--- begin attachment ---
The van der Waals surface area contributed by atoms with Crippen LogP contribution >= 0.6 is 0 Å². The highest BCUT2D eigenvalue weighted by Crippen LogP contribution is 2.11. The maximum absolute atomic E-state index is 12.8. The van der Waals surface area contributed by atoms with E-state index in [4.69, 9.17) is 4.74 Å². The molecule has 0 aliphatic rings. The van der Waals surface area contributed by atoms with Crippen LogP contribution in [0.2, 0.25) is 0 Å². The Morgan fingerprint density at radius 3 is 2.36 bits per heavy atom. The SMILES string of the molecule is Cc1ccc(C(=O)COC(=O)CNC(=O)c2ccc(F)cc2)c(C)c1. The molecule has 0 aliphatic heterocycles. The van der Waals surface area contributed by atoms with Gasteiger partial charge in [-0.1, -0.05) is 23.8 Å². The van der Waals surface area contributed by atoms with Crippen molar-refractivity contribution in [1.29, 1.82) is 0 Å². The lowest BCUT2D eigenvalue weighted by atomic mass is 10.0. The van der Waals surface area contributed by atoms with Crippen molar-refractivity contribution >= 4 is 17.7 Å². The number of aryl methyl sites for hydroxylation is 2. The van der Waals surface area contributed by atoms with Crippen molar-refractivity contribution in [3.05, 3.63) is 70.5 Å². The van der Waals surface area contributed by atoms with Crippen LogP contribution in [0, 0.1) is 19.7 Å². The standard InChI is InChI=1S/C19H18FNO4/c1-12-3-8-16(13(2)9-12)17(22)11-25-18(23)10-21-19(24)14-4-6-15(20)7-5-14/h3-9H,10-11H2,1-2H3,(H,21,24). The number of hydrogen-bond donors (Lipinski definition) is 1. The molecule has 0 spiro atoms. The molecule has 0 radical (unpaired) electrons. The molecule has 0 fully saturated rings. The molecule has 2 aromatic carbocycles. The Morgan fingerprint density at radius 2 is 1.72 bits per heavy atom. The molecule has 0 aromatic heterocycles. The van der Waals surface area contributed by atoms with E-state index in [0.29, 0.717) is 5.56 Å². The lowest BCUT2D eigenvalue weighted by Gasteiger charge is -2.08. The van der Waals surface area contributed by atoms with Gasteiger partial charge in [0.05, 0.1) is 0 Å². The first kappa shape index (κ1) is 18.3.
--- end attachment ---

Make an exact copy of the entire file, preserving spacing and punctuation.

The van der Waals surface area contributed by atoms with Crippen LogP contribution >= 0.6 is 0 Å². The highest BCUT2D eigenvalue weighted by Crippen LogP contribution is 2.11. The maximum absolute atomic E-state index is 12.8. The van der Waals surface area contributed by atoms with E-state index in [4.69, 9.17) is 4.74 Å². The molecule has 0 aliphatic rings. The van der Waals surface area contributed by atoms with Crippen LogP contribution in [0.2, 0.25) is 0 Å². The Morgan fingerprint density at radius 3 is 2.36 bits per heavy atom. The SMILES string of the molecule is Cc1ccc(C(=O)COC(=O)CNC(=O)c2ccc(F)cc2)c(C)c1. The molecule has 0 aliphatic heterocycles. The van der Waals surface area contributed by atoms with Gasteiger partial charge in [-0.1, -0.05) is 23.8 Å². The van der Waals surface area contributed by atoms with Crippen molar-refractivity contribution in [1.29, 1.82) is 0 Å². The lowest BCUT2D eigenvalue weighted by atomic mass is 10.0. The van der Waals surface area contributed by atoms with Crippen molar-refractivity contribution >= 4 is 17.7 Å². The number of aryl methyl sites for hydroxylation is 2. The van der Waals surface area contributed by atoms with Crippen molar-refractivity contribution in [3.05, 3.63) is 70.5 Å². The van der Waals surface area contributed by atoms with Crippen LogP contribution in [0, 0.1) is 19.7 Å². The standard InChI is InChI=1S/C19H18FNO4/c1-12-3-8-16(13(2)9-12)17(22)11-25-18(23)10-21-19(24)14-4-6-15(20)7-5-14/h3-9H,10-11H2,1-2H3,(H,21,24). The number of hydrogen-bond donors (Lipinski definition) is 1. The molecule has 0 spiro atoms. The molecule has 0 radical (unpaired) electrons. The molecule has 0 fully saturated rings. The molecule has 2 aromatic carbocycles. The Morgan fingerprint density at radius 2 is 1.72 bits per heavy atom. The molecule has 0 aromatic heterocycles. The van der Waals surface area contributed by atoms with E-state index in [0.29, 0.717) is 5.56 Å². The lowest BCUT2D eigenvalue weighted by Gasteiger charge is -2.08. The van der Waals surface area contributed by atoms with Gasteiger partial charge in [0.05, 0.1) is 0 Å². The first kappa shape index (κ1) is 18.3.